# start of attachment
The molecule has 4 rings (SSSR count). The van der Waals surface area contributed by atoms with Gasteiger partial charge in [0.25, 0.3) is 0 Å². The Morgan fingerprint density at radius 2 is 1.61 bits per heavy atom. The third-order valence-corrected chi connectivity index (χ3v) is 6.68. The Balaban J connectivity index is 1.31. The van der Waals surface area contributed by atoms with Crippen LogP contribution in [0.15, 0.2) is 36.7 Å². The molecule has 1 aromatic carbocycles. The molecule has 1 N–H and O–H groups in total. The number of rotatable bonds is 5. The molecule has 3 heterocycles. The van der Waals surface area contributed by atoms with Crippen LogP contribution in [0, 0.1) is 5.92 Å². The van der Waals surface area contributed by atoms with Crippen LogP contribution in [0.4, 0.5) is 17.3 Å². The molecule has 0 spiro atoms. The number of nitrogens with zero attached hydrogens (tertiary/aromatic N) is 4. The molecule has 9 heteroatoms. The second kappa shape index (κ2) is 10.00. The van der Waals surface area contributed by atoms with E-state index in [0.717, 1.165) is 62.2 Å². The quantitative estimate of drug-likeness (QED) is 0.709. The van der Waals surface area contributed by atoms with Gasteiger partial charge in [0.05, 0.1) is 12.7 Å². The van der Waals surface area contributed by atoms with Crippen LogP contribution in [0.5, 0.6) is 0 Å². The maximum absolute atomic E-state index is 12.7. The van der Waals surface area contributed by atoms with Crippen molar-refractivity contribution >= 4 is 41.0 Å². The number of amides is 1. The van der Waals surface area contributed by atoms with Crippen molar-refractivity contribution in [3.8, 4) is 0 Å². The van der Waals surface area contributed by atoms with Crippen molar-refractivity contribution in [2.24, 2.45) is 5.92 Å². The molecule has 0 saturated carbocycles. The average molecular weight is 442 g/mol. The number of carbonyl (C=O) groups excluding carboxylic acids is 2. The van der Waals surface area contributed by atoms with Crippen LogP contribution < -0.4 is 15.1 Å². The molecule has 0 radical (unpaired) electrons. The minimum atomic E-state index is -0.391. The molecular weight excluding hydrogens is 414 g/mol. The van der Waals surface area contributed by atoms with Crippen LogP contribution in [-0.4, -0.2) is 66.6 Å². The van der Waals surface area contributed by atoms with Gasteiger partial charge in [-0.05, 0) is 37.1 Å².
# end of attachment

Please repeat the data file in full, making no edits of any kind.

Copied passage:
The molecule has 4 rings (SSSR count). The van der Waals surface area contributed by atoms with Gasteiger partial charge in [0.25, 0.3) is 0 Å². The Morgan fingerprint density at radius 2 is 1.61 bits per heavy atom. The third-order valence-corrected chi connectivity index (χ3v) is 6.68. The Balaban J connectivity index is 1.31. The van der Waals surface area contributed by atoms with Crippen LogP contribution in [0.15, 0.2) is 36.7 Å². The molecule has 1 aromatic carbocycles. The molecule has 1 N–H and O–H groups in total. The number of rotatable bonds is 5. The molecule has 3 heterocycles. The van der Waals surface area contributed by atoms with Crippen LogP contribution in [0, 0.1) is 5.92 Å². The van der Waals surface area contributed by atoms with Crippen LogP contribution in [0.4, 0.5) is 17.3 Å². The molecule has 0 spiro atoms. The number of nitrogens with zero attached hydrogens (tertiary/aromatic N) is 4. The molecule has 9 heteroatoms. The second kappa shape index (κ2) is 10.00. The van der Waals surface area contributed by atoms with E-state index in [0.717, 1.165) is 62.2 Å². The quantitative estimate of drug-likeness (QED) is 0.709. The van der Waals surface area contributed by atoms with Gasteiger partial charge in [0.05, 0.1) is 12.7 Å². The van der Waals surface area contributed by atoms with Crippen LogP contribution in [0.5, 0.6) is 0 Å². The maximum absolute atomic E-state index is 12.7. The van der Waals surface area contributed by atoms with Crippen molar-refractivity contribution >= 4 is 41.0 Å². The number of amides is 1. The van der Waals surface area contributed by atoms with Crippen molar-refractivity contribution in [3.8, 4) is 0 Å². The van der Waals surface area contributed by atoms with Crippen molar-refractivity contribution in [2.24, 2.45) is 5.92 Å². The molecule has 0 saturated carbocycles. The average molecular weight is 442 g/mol. The number of carbonyl (C=O) groups excluding carboxylic acids is 2. The van der Waals surface area contributed by atoms with Crippen LogP contribution < -0.4 is 15.1 Å². The molecule has 0 radical (unpaired) electrons. The minimum atomic E-state index is -0.391. The molecular weight excluding hydrogens is 414 g/mol. The van der Waals surface area contributed by atoms with Crippen LogP contribution in [-0.4, -0.2) is 66.6 Å². The van der Waals surface area contributed by atoms with Gasteiger partial charge in [-0.05, 0) is 37.1 Å².